My first demo reel: Need for Speed Shift 2 Unleashed

I recently started Elliot Callighan‘s 101 and 201 Game Audio courses on Udemy and created my very first demo reel as part of an exercise.

For this exercise I had to create the sound design for Need for Speed: Shift 2 Unleashed and was given a list of audio assets to use in the video.

The only rules were to use at least one:

  • mono track
  • stereo track
  • auxiliary track
  • master fader
  • fade
  • routing a send to an auxiliary track
  • volume automation
  • pan automation
  • clip based gain
  • reverb

I’m not going to lie: it took me some time to get it to the point I wanted to get it. Although it is a short piece, it was challenging to start picturing what sounds could reflect what I was looking for, so it was all a matter of trial and error. Experimentation was a must for this assessment.

In my experimentation I was inspired by Akash Thakkar‘s video on the 4 essential techniques for Sound Design. Altough they’re really basic techniques, it was key to achieve what I was looking for.

How I made the Demo Reel

Firstly, I took a piece of paper and wrote down the things I wanted to put sound to and a word to describe the kind of sound I was looking for. This wasn’t the case for all the sounds as I was really lost with some of them (especially going through the car at 0:22 amongst other things). When that was the case, I just listened to different sounds and tried to imagine what would fit best to the image.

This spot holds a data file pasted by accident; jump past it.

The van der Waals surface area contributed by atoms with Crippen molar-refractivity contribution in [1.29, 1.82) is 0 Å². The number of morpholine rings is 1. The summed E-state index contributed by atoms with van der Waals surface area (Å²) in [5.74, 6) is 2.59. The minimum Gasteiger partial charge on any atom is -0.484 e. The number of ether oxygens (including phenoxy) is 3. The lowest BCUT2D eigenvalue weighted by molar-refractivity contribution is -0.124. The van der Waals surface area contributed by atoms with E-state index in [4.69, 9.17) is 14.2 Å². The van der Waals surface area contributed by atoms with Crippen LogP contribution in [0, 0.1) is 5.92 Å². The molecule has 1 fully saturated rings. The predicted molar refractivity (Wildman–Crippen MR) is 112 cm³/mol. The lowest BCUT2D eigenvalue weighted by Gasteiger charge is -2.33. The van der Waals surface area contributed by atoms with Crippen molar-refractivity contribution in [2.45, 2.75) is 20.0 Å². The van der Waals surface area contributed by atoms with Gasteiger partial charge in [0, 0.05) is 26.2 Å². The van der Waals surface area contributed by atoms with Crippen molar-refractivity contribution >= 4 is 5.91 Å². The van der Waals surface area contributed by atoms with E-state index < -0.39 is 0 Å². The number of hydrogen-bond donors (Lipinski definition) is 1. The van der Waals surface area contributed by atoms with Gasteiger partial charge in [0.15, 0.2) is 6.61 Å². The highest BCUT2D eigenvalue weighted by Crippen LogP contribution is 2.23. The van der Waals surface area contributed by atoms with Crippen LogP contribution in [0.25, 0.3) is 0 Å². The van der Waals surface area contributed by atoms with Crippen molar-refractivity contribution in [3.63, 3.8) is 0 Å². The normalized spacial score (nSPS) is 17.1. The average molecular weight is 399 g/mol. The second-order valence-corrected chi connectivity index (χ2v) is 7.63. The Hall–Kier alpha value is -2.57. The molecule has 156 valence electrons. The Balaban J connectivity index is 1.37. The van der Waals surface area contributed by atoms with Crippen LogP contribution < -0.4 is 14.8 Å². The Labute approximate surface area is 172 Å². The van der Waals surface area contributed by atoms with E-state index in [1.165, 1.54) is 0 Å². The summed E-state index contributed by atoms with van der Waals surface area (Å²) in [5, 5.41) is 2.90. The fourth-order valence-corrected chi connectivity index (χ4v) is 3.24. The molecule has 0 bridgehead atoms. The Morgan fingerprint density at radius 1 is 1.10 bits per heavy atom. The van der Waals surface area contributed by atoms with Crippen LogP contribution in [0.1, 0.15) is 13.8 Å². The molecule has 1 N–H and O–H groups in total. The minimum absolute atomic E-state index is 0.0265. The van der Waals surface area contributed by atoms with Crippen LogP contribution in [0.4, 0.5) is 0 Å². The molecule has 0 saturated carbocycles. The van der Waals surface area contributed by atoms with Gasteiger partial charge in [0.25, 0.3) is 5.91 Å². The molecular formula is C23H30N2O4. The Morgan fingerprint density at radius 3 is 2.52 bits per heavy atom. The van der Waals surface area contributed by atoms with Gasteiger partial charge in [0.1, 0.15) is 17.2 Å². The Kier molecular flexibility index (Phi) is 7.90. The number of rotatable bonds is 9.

The beginning

The sounds for the engines at the beginning are basically made of a camping gas torch and different layers of fire and moving vehicles filtered when close to the engine. This involved some gain automation so I could give the feeling of distance when getting closer to the cars.

Transition to accident

I thought about different things (different ‘wooshes) for this transition, but, since it ends up in an accident, I thought it was best to tell the story of what was going on: a race. So what better than a car racing for this with some reverb and delay with a really subtle ‘breath woosh’.

The accident

For the accident, I wanted to create some chaos at the same time I made sure every element was heard.

For the flash sounds I varied the pitch of the same sound slightly so it didn’t sound exactly the same. Then, I added a race commenter’s track that already had that PA sound, with a layer of public cheering mixed with some delay and reverb to give that ‘dreamy’ feeling as it happens in slow motion to create ambience. The idea was: you’re still in the stadium.

Then, I added some cool transition asset that was included to give that feeling of falling when the camera twist takes place paired with a heart beat, some tires scratches and a windshield being smashed.

For when the camera shows the pieces of windshield, I used an electric windmill sound to create a base and then added some ice cracking and squealing together with metal being crushed. Then, when the camera goes through the car, I thought of using an asset that made it sound like a really big piece of metal.

The end

At the end I wasn’t sure of what to use. So I simply came back to ambience and then used a reversed woosh as a transition to get into the car with some reverb. For the logo sound, I used and old claxon sound down-pitched paired with a racing car sound and plane quickly passing by. All mixed with a long reverb.

What do you think of my first demo reel? Let me know in a comment, every input is appreciated!

See you around.

+2% EXP in Sound Design/Editing

+10% Overall EXP

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